Scalise Denounces Pelosi After She Called Trump, Allies 'Enemies' of US

Scalise Denounces Pelosi After She Called Trump, Allies 'Enemies' of US
In this screenshot from the RNC's livestream of the 2020 Republican National Convention, U.S. House Minority Whip Rep. Steve Scalise (R-La.) addresses the virtual convention on Aug. 24, 2020. (Courtesy of the Committee on Arrangements for the 2020 Republican National Committee via Getty Images)
Isabel van Brugen

House Minority Whip Steve Scalise (R-La.) denounced House Speaker Nancy Pelosi (D-Calif.) after she referred to President Donald Trump and his “allies” as “domestic enemies” of the United States during an interview Monday.

During a Monday appearance on “MSNBC Live,” Pelosi launched an attack against the president and GOP lawmakers over their opposition to universal mail-in voting.

“We take an oath to protect and defend the Constitution from all enemies, foreign and domestic, and sadly, the domestic enemies to our voting system and our honor and our Constitution are right at 1600 Pennsylvania Avenue with their allies in the Congress of the United States,” Pelosi told anchor Ayman Mohyeldin.

Pelosi continued to urge Democrats to "mobilize," "organize," and not allow the president to "deter anybody from voting."

“They’re doing everything they can [to] suppress the vote with their actions, scare people, intimidate by saying law enforcement will be there, diminish the role of the postal system in all of this.”

“It’s really actually shameful,” the speaker said. “Enemies of the state.”

Scalise in response denounced Pelosi’s rhetoric as “disgusting” in a statement on Twitter.

“Disgusting: Nancy Pelosi just called Republicans 'domestic enemies.' I was shot because of this kind of unhinged rhetoric. Where’s the media outrage?” he wrote.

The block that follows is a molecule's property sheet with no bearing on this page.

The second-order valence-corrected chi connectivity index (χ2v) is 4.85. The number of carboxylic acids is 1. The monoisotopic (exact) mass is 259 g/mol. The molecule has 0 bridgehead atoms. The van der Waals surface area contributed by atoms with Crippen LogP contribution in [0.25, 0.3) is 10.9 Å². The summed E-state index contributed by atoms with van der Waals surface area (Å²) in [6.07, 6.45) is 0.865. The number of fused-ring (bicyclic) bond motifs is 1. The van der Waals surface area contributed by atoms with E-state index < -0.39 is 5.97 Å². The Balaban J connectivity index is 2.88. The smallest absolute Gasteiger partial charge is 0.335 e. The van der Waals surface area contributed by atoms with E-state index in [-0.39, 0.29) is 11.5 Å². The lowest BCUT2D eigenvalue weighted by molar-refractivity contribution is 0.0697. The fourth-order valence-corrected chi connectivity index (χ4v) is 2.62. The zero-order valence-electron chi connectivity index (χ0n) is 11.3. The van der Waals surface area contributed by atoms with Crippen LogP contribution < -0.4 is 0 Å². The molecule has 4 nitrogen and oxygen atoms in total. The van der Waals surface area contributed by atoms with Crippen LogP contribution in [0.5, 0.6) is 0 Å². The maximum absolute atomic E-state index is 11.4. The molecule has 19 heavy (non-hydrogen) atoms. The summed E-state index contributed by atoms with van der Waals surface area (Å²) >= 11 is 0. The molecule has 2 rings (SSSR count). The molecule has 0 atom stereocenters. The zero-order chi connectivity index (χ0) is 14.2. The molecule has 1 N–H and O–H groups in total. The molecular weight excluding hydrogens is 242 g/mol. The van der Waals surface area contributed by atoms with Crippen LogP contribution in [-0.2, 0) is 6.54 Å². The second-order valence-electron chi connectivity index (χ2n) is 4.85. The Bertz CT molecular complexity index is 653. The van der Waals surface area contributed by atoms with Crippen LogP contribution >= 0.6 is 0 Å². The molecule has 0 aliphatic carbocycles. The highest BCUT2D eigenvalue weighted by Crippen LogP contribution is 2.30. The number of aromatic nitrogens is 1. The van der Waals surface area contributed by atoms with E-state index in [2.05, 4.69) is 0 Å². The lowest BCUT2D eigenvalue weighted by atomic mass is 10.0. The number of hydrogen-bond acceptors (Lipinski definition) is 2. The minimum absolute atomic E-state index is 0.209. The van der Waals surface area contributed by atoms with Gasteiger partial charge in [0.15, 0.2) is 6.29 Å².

Scalise was shot on June 14, 2017 during a congressional baseball practice in Alexandria, Virginia, by James Hodgkinson, a 66-year-old from Belleville, Illinois. Hodgkinson targeted Republican congressmen with rifle fire, wounding Scalise and four others (two Capitol Police officers and two congressional staffers). Scalise underwent three surgeries as a result of the attack.

Rep. Rodney Davis (R-Ill.), who was with Scalise at the time of the shooting, called on Pelosi to apologize for her remarks.

“I was w/ @SteveScalise and others when a deranged, GOP-hating gunman opened fire on us. This rhetoric hurts our country. We may disagree on policy, but I would never call Dem colleagues in Congress enemies of the state. Speaker Pelosi should apologize for her dangerous rhetoric,” Davis said on Twitter Monday.

"I served on the mission to capture Saddam Hussein. @SpeakerPelosi, I know what an enemy of the state is. Do you?” tweeted Rep. Mark Green (R-Tenn.).

Rep. Denver Riggleman (R-Va.) said Pelosi’s remarks amounted to “manufactured tribalism.”

"Be better than this, @SpeakerPelosi," he tweeted. “To call GOP members domestic enemies to ‘honoring our Constitution’ is just wrong. @SteveScalise is correct. There should be media outrage. I would never call my Dem colleagues & friends domestic enemies.”

President Donald Trump has publicly criticized voting by mail, saying it paves the way for potential voter fraud.

The president’s stance on on the security of mail-in ballots has also been echoed by Attorney General William Barr, who said earlier this year that elections conducted predominately through vote-by-mail could open up “many occasions for fraud … that cannot be policed.”

Democrats argue that mail-in voting options are necessary in order for voters to comply with public health recommendations to reduce gatherings due to the pandemic.

Experts are split on the issue. Supporters of mail-in voting say that the phenomenon is so rare that it is not an issue, while opponents say voter fraud isn’t just real, but a bipartisan issue.